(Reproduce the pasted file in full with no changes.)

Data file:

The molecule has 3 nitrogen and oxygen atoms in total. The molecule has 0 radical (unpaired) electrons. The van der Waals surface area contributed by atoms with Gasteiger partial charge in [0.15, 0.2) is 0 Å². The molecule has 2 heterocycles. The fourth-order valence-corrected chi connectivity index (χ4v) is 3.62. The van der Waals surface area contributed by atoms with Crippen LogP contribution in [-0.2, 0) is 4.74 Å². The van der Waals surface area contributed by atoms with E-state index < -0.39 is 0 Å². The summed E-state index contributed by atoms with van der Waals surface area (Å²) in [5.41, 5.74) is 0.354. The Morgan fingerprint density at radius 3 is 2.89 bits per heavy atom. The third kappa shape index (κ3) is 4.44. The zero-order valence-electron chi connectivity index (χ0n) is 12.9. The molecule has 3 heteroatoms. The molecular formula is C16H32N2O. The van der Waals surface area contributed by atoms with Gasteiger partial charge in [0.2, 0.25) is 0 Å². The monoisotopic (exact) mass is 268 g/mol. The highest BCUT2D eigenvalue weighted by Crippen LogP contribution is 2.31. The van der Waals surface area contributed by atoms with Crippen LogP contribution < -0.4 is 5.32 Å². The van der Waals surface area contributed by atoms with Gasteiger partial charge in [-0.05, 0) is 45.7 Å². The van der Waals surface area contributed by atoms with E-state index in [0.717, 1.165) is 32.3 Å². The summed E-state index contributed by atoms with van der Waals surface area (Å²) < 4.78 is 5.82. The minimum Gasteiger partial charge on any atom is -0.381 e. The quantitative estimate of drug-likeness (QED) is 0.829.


The molecule has 3 nitrogen and oxygen atoms in total. The molecule has 0 radical (unpaired) electrons. The van der Waals surface area contributed by atoms with Gasteiger partial charge in [0.15, 0.2) is 0 Å². The molecule has 2 heterocycles. The fourth-order valence-corrected chi connectivity index (χ4v) is 3.62. The van der Waals surface area contributed by atoms with Crippen LogP contribution in [-0.2, 0) is 4.74 Å². The van der Waals surface area contributed by atoms with E-state index < -0.39 is 0 Å². The summed E-state index contributed by atoms with van der Waals surface area (Å²) in [5.41, 5.74) is 0.354. The Morgan fingerprint density at radius 3 is 2.89 bits per heavy atom. The third kappa shape index (κ3) is 4.44. The zero-order valence-electron chi connectivity index (χ0n) is 12.9. The molecule has 3 heteroatoms. The molecular formula is C16H32N2O. The van der Waals surface area contributed by atoms with Gasteiger partial charge in [0.2, 0.25) is 0 Å². The monoisotopic (exact) mass is 268 g/mol. The highest BCUT2D eigenvalue weighted by Crippen LogP contribution is 2.31. The van der Waals surface area contributed by atoms with Crippen LogP contribution < -0.4 is 5.32 Å². The van der Waals surface area contributed by atoms with Gasteiger partial charge in [-0.05, 0) is 45.7 Å². The van der Waals surface area contributed by atoms with E-state index in [0.717, 1.165) is 32.3 Å². The summed E-state index contributed by atoms with van der Waals surface area (Å²) < 4.78 is 5.82. The minimum Gasteiger partial charge on any atom is -0.381 e. The quantitative estimate of drug-likeness (QED) is 0.829.